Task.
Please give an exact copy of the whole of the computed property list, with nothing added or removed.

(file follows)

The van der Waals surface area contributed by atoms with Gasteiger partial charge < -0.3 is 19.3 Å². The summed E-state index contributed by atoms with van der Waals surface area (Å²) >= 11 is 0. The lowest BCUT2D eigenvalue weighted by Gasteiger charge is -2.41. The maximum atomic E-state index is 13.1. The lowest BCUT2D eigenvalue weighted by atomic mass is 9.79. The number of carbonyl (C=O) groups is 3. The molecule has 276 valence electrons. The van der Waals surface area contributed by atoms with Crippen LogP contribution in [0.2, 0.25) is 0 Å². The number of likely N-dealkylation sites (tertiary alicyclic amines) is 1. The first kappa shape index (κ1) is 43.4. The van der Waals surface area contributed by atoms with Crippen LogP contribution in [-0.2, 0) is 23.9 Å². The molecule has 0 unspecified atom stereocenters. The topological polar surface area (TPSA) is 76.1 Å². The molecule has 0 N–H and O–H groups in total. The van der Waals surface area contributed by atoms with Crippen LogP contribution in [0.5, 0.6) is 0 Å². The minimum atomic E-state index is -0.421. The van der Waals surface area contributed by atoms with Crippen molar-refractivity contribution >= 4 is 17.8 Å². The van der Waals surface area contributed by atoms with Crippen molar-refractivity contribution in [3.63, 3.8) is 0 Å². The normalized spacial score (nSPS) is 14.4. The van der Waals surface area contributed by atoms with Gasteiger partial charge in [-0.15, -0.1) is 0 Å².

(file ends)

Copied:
The van der Waals surface area contributed by atoms with Gasteiger partial charge < -0.3 is 19.3 Å². The summed E-state index contributed by atoms with van der Waals surface area (Å²) >= 11 is 0. The lowest BCUT2D eigenvalue weighted by Gasteiger charge is -2.41. The maximum atomic E-state index is 13.1. The lowest BCUT2D eigenvalue weighted by atomic mass is 9.79. The number of carbonyl (C=O) groups is 3. The molecule has 276 valence electrons. The van der Waals surface area contributed by atoms with Crippen LogP contribution in [0.2, 0.25) is 0 Å². The number of likely N-dealkylation sites (tertiary alicyclic amines) is 1. The first kappa shape index (κ1) is 43.4. The van der Waals surface area contributed by atoms with Crippen LogP contribution in [-0.2, 0) is 23.9 Å². The molecule has 0 unspecified atom stereocenters. The topological polar surface area (TPSA) is 76.1 Å². The molecule has 0 N–H and O–H groups in total. The van der Waals surface area contributed by atoms with Crippen LogP contribution in [0.5, 0.6) is 0 Å². The minimum atomic E-state index is -0.421. The van der Waals surface area contributed by atoms with Crippen molar-refractivity contribution >= 4 is 17.8 Å². The van der Waals surface area contributed by atoms with Crippen molar-refractivity contribution in [3.63, 3.8) is 0 Å². The normalized spacial score (nSPS) is 14.4. The van der Waals surface area contributed by atoms with Gasteiger partial charge in [-0.15, -0.1) is 0 Å².